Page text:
It’s a dilemma faced by most parents at some point — you’ve got a young child asleep in the back of a car, you’ve just filled up with petrol at the servo, and the time’s come to go inside and pay.
So what do you do now?
Wake the baby and bring them in with you? Or leave them behind for just a minute or two with the window cracked?
This was the question put to followers of ABC Brisbane on Facebook yesterday.
The results were mixed, and it was clear to see there is no straight answer to this.
We did a bit of digging around to find out what the law has to say on the matter:
What does the law say?
In Queensland, the criminal code, section 364a, under the title “Leaving a child under 12 unattended”, states:
- A person who, having the lawful care or charge of a child under 12 years, leaves the child for an unreasonable time without making reasonable provision for the supervision and care of the child during that time commits a misdemeanour. Maximum penalty — 3 years’ imprisonment.
- Whether the time is unreasonable depends on all the relevant circumstances.
It’s been in Queensland’s criminal code for nearly a decade. Under the previous law parents could only be punished if their unattended child was injured or suffered neglect.
Laws vary in each state and territory:
In Victoria you’ll find “offence to leave child unattended” under section 494 of the Children, Youth and Families Act 2005.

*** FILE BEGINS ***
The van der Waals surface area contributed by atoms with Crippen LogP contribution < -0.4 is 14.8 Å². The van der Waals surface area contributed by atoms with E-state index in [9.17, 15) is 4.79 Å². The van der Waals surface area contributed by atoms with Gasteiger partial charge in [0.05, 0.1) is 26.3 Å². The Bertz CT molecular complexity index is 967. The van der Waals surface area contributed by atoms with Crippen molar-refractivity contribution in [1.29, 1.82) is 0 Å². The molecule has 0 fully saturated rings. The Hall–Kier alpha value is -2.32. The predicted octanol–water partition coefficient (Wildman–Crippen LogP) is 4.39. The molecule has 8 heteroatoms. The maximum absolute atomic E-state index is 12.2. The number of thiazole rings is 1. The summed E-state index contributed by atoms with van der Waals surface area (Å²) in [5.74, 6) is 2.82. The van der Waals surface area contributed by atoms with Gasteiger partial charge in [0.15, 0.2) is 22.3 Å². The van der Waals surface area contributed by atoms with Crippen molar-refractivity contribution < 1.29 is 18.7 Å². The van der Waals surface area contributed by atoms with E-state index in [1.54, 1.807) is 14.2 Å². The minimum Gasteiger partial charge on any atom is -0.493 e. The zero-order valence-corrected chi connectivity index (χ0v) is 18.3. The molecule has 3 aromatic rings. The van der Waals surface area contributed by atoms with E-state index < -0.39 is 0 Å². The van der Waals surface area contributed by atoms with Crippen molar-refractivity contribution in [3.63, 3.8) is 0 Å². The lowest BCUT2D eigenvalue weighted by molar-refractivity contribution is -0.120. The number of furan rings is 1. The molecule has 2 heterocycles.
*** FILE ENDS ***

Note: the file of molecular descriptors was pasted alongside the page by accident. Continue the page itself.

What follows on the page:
It says a person who has the control or charge of a child must not leave the child without making reasonable provision for the child’s supervision and care for a time which is unreasonable having regard to all the circumstances of the case.
In NSW, according to Family and Community Services, there is no actual law that states at what age children can be left alone, but the law is clear about the responsibility of parents to look after their children.
However, anyone who leaves any child or young person in a motor vehicle without proper supervision — potentially or actually causing emotional or physical harm — is guilty of an offence.Take a look at the comments to see what some of our readers had to say about leaving children in the car at fuel stations.
So what does it mean?
“It all has to come down to each individual situation,” Shine Lawyers partner and special counsel Will Barsby said.
“In theory someone may be prosecuted by the police, but the powers are more there to protect children from greater things … things you hear about like a kid left in a hot car while mum and dad are in the casino and the like.
“The law in Queensland all comes down to reasonableness … so leaving kids inside a car for a reasonable period of time to duck in or out really comes down to each individual circumstances.”
Mr Barsby recommended applying a “sensibility test”.
“So can you see your kids, are the windows wound down, is the car close?” he said.
“In that type of situation I would say you have a good argument to say the kid is not unattended because they’re within your sight.
“But of course it’s a bit different if you need to go for a longer period of time.
“I don’t think it’s breaking the law just to pop in. These laws are there to protect kids from greater dangers.
“But when push comes to shove I’d apply that sensibility test.”
For example, Mr Barsby said a parent could argue a child is not unattended if they quickly pop in to pay at a service station and the child’s within their sight.